Surprise and delight mixed in Wu Han's exuberant, fortissimo greeting to the full house Saturday: "Welcome to Music@Menlo's 12th season!" The Co-Director gave voice to what festival organizers, artists, and loyal audiences were thinking: how fast time flies, and how this bold venture has thrived and made a name for itself worldwide.
Music@Menlo sprang full-formed from the start, a dozen years ago, but each subsequent season reconfirmed and enriched its excellence.
With Dvořák as the festival's unifying theme, the concert opened with a "boffo" performance of Mozart's Serenata notturna as an exception to the rule. Other than the music's irrepressible dance, nothing could possibly connect it to the 19th-century Czech master — but no one in the amused and pleased audience was complaining.
Dvořák proper followed, with the Escher Quartet's performance of his 1878 String Quartet No. 10 in E-flat Major, Op. 51. The composer's countryman and an illustrious member of the following generation, Bohuslav Martinů, was represented with his 1949 Three Madrigals. And then came Bartók’s 1939 Divertimento for Strings, whose Central European sound and generous use of folk themes were easy to to relate to Dvořák.
The extraordinary performance of the Bartók demands priority. With Erin Keefe as the first violinist, this large ensemble of soloists (and no conductor) served up the sound of a symphonic orchestra, with passion and energy that bounced off the walls. The stunning virtuosity of the powerful first and third movements took second place, behind the night music with monsters lurking within the unforgettable Allegro non troppo in the center of the work.
Remember the year of its creation: The middle movement fully reflects the fear and sense of impending doom of Europe in 1939, even in the relative safety of Switzerland where Bartók wrote it.
This is the distinguished honor roll of the Bartók performers: Sean Lee, Kristin Lee, Frederik Oland, Adam Barnett-Hart, Rune Tonsgaard Sorensen, Jorja Fleezanis, Sunmi Chang, Aaron Boyd, violins; Asbjorn Norgaard, Pierre Lapointe, violas; Dane Johansen, Fredrik Schoyen Sjolin, cellos; and Scott Pingel, bass.
From the sublime to the ... no, not ridiculous, but wonderful musical humor to relish. The Mozart Serenata notturna opened like gangbusters, a bit on the blowsy side, with a thoughtful, well-crafted middle movement of a stately but lively minuet. And then all hell broke lose — probably in a way the (semi-fictional) "Amadeus" would have greatly enjoyed. There are not enough smiles and laughter at Mozart performances, so Music@Menlo made up for it, stylishly; demonstrating from the start of the concert that it's willing not to take itself too seriously.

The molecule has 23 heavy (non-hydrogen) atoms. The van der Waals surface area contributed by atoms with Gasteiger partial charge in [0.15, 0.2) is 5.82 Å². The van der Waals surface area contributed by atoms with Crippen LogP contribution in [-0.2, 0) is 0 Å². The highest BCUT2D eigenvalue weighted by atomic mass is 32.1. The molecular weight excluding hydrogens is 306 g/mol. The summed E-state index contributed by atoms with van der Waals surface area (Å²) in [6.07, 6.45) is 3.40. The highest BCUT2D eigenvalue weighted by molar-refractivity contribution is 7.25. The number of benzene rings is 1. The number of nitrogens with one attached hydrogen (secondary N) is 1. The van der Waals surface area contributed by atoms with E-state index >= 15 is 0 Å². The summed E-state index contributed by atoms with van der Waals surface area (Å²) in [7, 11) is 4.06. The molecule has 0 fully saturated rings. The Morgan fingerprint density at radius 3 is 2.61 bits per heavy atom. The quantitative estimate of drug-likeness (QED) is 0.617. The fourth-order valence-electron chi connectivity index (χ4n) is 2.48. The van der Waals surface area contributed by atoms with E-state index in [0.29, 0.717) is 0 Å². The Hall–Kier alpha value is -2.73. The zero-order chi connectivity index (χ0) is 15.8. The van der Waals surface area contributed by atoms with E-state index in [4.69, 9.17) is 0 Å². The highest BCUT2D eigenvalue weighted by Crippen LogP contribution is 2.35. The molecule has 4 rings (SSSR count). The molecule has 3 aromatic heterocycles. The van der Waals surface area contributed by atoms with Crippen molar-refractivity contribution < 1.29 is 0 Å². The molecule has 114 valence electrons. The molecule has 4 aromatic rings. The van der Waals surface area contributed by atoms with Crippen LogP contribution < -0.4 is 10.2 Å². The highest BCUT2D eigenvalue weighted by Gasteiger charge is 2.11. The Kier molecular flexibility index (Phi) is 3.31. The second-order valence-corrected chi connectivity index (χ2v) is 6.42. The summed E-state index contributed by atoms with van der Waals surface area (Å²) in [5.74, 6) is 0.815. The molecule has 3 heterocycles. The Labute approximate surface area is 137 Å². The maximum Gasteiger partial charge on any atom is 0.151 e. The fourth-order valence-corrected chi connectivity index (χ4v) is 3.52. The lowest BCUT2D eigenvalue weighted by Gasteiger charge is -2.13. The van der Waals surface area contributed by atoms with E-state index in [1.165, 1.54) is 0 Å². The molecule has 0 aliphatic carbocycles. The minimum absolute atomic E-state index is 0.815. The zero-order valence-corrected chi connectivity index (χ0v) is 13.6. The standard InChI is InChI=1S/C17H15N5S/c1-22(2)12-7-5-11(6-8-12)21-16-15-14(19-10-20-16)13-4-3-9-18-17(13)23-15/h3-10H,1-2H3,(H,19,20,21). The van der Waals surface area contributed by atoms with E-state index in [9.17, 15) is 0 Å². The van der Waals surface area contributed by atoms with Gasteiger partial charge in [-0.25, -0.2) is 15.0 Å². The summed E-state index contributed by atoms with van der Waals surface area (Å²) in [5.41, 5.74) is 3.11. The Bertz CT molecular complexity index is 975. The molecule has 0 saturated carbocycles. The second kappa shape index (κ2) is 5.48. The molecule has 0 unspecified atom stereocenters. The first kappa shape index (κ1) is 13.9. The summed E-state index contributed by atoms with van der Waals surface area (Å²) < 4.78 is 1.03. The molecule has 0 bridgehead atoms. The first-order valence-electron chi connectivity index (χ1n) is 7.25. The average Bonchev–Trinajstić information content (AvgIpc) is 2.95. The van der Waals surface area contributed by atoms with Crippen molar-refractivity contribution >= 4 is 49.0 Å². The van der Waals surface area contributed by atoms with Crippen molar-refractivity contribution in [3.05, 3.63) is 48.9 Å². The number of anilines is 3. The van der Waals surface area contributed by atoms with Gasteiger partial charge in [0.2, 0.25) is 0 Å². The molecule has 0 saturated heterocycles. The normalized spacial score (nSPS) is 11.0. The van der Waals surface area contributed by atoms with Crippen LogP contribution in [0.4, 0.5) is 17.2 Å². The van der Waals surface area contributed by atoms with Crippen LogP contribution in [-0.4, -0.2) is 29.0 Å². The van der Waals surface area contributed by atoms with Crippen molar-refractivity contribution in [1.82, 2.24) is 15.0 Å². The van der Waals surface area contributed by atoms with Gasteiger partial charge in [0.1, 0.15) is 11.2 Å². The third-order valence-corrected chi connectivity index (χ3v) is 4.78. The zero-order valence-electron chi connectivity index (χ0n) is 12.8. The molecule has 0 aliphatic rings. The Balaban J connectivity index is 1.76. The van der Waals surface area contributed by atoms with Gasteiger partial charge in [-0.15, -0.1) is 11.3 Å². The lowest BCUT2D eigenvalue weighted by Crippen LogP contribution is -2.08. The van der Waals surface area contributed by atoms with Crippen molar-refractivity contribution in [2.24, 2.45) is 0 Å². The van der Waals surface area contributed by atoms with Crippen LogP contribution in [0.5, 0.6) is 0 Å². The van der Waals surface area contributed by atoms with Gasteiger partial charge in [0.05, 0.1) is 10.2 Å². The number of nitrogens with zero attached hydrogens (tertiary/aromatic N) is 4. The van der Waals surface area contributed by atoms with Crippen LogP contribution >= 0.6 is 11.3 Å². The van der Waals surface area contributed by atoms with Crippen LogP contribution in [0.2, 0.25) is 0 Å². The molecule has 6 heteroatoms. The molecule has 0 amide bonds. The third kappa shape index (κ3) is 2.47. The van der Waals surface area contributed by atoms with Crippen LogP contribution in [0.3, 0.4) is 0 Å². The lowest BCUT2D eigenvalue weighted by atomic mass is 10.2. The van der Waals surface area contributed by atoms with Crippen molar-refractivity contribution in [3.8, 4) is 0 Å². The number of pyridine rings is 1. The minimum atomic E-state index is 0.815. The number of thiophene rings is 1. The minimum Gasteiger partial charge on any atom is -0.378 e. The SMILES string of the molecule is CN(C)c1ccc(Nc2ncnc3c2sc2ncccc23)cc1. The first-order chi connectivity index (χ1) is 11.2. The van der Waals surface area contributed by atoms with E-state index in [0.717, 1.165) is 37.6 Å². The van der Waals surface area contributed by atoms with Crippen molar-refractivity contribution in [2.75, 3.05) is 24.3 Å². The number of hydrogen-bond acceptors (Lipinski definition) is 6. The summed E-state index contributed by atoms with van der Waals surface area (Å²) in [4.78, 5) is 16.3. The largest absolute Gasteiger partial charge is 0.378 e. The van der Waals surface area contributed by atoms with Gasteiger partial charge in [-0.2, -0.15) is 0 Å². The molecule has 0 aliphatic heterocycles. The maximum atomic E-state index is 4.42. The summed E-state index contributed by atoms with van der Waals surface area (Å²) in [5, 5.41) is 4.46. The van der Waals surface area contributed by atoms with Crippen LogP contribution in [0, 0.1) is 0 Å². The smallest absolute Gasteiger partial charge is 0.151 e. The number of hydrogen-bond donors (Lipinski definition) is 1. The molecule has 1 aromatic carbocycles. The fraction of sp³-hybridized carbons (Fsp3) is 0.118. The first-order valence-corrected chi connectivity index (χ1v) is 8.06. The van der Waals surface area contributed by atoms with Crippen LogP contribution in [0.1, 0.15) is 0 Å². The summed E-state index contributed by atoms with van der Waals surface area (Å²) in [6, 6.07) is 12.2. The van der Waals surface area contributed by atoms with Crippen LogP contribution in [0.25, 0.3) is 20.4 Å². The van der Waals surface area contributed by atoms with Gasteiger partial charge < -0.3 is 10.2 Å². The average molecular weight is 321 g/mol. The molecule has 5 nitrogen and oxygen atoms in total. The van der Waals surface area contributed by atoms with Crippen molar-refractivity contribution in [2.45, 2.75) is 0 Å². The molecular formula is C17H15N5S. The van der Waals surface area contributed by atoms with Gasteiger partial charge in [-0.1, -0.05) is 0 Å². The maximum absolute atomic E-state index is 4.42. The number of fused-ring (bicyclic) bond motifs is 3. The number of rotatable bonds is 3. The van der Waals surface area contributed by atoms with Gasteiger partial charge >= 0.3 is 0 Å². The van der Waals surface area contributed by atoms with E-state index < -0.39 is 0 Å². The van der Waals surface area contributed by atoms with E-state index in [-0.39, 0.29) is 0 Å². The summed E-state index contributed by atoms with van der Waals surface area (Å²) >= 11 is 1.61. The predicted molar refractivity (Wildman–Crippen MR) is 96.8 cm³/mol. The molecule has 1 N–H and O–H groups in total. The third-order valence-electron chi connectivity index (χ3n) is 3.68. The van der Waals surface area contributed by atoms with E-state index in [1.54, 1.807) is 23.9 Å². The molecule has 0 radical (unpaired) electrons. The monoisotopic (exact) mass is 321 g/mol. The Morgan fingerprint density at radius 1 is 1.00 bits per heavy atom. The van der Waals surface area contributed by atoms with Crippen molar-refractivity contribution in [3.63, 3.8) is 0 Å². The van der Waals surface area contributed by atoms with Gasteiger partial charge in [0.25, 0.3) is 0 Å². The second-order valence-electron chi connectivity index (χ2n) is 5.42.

Another large group, led by Jorja Fleezanis — Rune Tonsgaard Sorensen, Aaron Boyd, Sean Lee, Kristin Lee, Erin Keefe, Frederik Oland, Adam Barnett-Hart, Sunmi Chang, violins; Pierre Lapointe, Asbjorn Norgaard, violas; Fredrik Schoyen Sjolin, Dane Johansen, cellos; Scott Pingel, bass; Wu Han, timpani — cut loose in the Rondeau: Allegretto.
Taking what Richard E. Rodda's program notes correctly call "a chuckling theme in the first violin" from instrument to instrument, the musicians played hilarious variations, until reaching Pingel, who produced brilliant, (apparently mostly improvised) variations on the theme. It all culminated in a lengthy riff, complete with wiggling eyebrows, tricking the other musicians to think they can return to what Mozart hath wrought — but then continuing unabated.
In the Dvořák Quartet — a quiet, slow moving work with Czech and Moravian folk themes — the Escher Quartet (of Adam Barnett-Hart, Aaron Boyd, violins; Pierre Lapointe, viola; Dane Johansen, cello) played with great consistency and dedication, the effect at times hampered by violist Lapointe's loud toe-tapping.
Martinů's Madrigals, name notwithstanding, have an eminently 20th-century sound, and the composer's unique voice, which is difficult to relate to others. The work is melodic, robust, and a challenge for virtuoso players — a challenge that was more than met by Erin Keefe and Paul Neubauer.
Standing as close to each other as I have ever seen two string players in performance, the physical closeness was also reflected in their blending the sound of their instruments at one point, trading phrases at close quarters. Madrigals do make a kind of indirect appearance in the strummed chords of the viola, reminiscent of the sound of a troubadour, but the work's contemporary essence is heard in the robust dialogue of the first and last movements.
Look for the festival's many attractions, its string-quartet programs, and the rich vein of free offerings, mostly by young artists.